Net claims of foreigners and NRIs on India rose to $ 211.1 billion during July-September this fiscal, up $ 33.2 billion over the previous quarter, as robust economic growth drew higher overseas investment.
Easier loans abroad also led to the bigger mop-up.
The second quarter (Q2) figure is a jump of 19 per cent in the net assets of foreigners and NRIs, from $ 177.9 billion during the April-June quarter (Q1) of 2010-11.
This was revealed by RBI data on India's International Investment Position (IIP), which represents the difference between assets held by residents and non-residents.
During Q2, total external financial assets of Indian residents increased $ 26.8 billion, or 7.15 per cent, to $ 401.7 billion, the IIP figure showed. The total external financial assets in Q1 were $ 374.9 billion.
Among the assets, direct investment abroad went up by $ 4.1 billion to $ 89.2 billion.
Portfolio investment by Indians in the form of equity securities remained flat at $ 0.9 billion during the quarter ended September.
Other investments by Indians in the overseas markets, including trade credits, loans and currency and deposits, increased by $ 5.5 billion, or 42 per cent, to $ 18.6 billion during the July-September quarter.
Loans also went up by $ 2.7 billion to $ 6.1 billion. Currency and deposits increased to $ 10.3 billion during the September quarter, up $ 2.4 billion from Q1.
The reserve assets of the country rose by $ 17.2 billion to $ 292.9 billion.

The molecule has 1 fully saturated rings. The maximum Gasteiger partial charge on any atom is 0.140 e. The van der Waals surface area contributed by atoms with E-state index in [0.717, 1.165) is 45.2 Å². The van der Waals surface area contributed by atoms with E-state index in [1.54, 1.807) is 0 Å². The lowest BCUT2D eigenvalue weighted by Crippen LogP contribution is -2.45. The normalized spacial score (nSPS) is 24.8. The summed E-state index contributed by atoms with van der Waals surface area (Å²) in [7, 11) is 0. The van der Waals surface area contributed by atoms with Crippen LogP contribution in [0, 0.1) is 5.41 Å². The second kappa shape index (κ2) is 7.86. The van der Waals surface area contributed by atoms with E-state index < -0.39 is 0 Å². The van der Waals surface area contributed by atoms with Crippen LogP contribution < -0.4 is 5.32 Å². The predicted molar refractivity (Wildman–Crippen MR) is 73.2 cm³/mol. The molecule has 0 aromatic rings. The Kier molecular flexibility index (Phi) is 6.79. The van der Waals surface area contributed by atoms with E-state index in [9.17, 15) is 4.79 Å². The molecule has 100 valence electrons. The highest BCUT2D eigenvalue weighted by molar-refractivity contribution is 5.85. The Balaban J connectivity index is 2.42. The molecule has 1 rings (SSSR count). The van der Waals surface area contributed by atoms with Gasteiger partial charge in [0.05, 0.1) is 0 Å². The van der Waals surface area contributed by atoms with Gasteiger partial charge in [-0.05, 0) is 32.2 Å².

During July-September, the Indian economy expanded by 8.9 per cent, even as advanced economies such as the US and many European nations grappled with sluggish growth.
During the period, the country's total external financial liabilities registered an increase of $ 60 billion, or 11 per cent, to $ 612.8 billion. It was $ 552.8 billion for the quarter ended June 2010.
Direct investment into the country went up by $ 13.5 billion to $ 191.7 billion.
Portfolio investment in the country during the quarter ended September also grew by $ 28.8 billion to $ 164.3 billion over the previous quarter.
Liabilities in the nature of trade credits, loans and currency and deposits cumulatively increased by $ 17.6 billion to $ 256.8 billion due to availability of funds at substantially lower interest rates than in the domestic markets.
Loans to Indian companies went up $ 8.3 or 6.5 per cent during the quarter ended September to $ 135.8 billion.
During the July-September period, currency and deposits liabilities grew marginally to $ 50.5 billion.